I was able to achieve all of these learning objectives and complete all of my learning activities for this field experience. One weak point was that schedules did not work out so I was not able to observe anyone from family planning or MCH (Learning Objective #4); I mostly observed people in the STD/HIV/TB Unit. However, I did review literature to get a grasp on how MCH programs operate in Minnesota and I feel this reading provided similar information to what I would gain from observing someone in those units.
The Minnesota Department of Health (MDH) serves as a backbone organization for the MCP, which meets 4 times per year (3). The MCP aims to promote awareness of chlamydia while engaging community organizations and community members statewide to mobilize and take action to stop the spread of chlamydia in their communities (3). The MCP began in 2010 after the Minnesota Chlamydia Summit, which was put on by MDH, where community members brainstormed ideas on how to take action about chlamydia (1). These ideas, along with a wealth of background information on chlamydia and goals for the new partnership were compiled into a document called the Minnesota Chlamydia Partnership Action Plan, which is available on the MDH website (3).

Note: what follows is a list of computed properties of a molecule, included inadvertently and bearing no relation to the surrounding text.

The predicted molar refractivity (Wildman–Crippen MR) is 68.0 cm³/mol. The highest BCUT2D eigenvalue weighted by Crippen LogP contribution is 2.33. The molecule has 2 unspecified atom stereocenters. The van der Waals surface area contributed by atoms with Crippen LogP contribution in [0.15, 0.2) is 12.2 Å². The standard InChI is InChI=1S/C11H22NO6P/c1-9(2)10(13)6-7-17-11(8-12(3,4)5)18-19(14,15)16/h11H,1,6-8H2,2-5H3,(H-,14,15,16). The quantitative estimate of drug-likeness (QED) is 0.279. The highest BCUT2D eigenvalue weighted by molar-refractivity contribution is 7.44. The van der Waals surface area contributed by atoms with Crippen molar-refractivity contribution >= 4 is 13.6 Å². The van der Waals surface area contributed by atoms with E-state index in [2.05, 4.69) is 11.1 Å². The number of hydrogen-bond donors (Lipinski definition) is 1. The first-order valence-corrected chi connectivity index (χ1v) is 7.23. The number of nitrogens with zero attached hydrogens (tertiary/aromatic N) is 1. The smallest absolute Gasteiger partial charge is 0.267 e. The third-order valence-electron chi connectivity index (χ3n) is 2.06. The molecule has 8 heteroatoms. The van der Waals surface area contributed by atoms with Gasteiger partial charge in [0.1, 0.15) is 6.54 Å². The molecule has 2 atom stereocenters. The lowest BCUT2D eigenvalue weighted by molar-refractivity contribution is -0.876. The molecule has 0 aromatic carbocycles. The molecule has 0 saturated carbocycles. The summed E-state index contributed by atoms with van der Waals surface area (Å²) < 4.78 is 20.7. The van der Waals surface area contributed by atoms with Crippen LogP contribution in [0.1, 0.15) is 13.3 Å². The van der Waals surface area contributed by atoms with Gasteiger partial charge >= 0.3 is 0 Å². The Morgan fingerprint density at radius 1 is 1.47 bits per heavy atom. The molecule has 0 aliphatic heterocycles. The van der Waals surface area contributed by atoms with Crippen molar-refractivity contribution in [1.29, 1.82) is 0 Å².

I was tasked with updating this action plan, since many of the statistics and other information had become outdated. I was also asked to expand the content about expedited partner therapy and add information about confidential care and social determinants of health. I also added citations so that all the information was attributed in an academically responsible manner.